Rugby World Cup trophy (File)
Paris - The Duke of Wellington may have said that the Battle of Waterloo was won on the fields of Eton College but more surely the game of rugby was founded on the fields of another British boarding school after which it takes its name, Rugby.
And who was responsible for that?
An Englishman called William Webb Ellis, who horrors of horrors for the English is buried in the French town of Menton ('jaw' in English) in the south of France.
Rugby is renowned for its generally good show of manners despite its ultra contact nature.
But young Webb Ellis showed no respect for those when at the age of 16 he decided it was best to pick up the ball while he and his schoolmates were playing football in 1823 and run with it, touching it down under the posts.
The Irish - who were at the time under English rule - believed Webb Ellis had been inspired by his time in Ireland, when his father was stationed as a British Army officer, and the game of 'caid', a precursor of Gaelic Football.
Others, however, dispute that Webb Ellis had anything to do with the invention of the game, claiming that he had simply been given the status of founder for want of a better name.
"There is little evidence to support the popular belief that William Webb Ellis created a new form of football," Malcolm Lee, master in charge of Rugby football in 1978, told former Wales and British Lions coach Carwyn James.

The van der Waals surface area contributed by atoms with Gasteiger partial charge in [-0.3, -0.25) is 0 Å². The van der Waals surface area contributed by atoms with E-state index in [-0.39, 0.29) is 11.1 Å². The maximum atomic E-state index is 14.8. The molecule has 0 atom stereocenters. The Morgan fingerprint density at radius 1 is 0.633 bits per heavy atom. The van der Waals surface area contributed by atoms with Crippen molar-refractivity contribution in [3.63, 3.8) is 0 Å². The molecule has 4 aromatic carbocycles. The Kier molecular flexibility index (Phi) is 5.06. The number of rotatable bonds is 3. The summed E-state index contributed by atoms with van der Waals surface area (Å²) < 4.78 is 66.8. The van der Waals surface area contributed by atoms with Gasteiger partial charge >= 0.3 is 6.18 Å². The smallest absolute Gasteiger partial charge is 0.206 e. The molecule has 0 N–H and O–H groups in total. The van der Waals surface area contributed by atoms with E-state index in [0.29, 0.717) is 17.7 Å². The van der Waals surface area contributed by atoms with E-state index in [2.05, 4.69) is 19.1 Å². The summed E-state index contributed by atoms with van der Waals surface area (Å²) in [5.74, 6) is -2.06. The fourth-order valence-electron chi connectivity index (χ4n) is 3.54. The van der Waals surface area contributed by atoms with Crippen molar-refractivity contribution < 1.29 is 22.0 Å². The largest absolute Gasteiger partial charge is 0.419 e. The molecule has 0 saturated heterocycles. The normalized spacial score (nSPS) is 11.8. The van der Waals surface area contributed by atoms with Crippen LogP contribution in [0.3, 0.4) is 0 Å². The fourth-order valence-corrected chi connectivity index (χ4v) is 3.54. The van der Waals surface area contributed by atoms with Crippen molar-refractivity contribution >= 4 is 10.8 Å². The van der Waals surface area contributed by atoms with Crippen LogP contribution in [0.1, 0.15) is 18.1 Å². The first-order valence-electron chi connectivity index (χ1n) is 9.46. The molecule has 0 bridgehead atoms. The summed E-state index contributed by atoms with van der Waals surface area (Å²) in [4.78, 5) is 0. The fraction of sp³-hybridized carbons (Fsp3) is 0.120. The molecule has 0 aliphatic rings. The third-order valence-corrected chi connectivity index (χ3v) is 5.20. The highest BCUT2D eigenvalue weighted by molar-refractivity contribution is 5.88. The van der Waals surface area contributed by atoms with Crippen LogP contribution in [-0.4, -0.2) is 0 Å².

"The point is that the rules of the game as it was played at the school at that time were made by the boys themselves and those rules were constantly revised.
"If you look at the notes of the Bigside Levees - notes made by the boys themselves - you will see that the rules were discussed almost every time the boys went out to play and that adjustments were frequently made."
Another authoritative source to join his ranks is none other than the author of Tom Brown's School Days, Thomas Hughes, who aside from creating the inspiration for Gordon MacDonald Fraser's classic series of Flashman, clearly gives Webb Ellis short shrift as he was at the school from 1834.
"In my first year, 1834, running with the ball to get a try by touching down within goal was not absolutely forbidden, but a jury of Rugby boys of that day would almost certainly have found a verdict of 'justifiable homicide' if a boy had been killed in running in."
Justifiable homicide? Whoever touches down, kicks the winning penalty or drop goal in this year's World Cup which kicks off on September 18, one can't quite imagine that will be their fate.
And whether Mr Webb Ellis did create the game or not, his name will still be on the trophy the winners pick up at the end of the final of rugby union's showpiece event.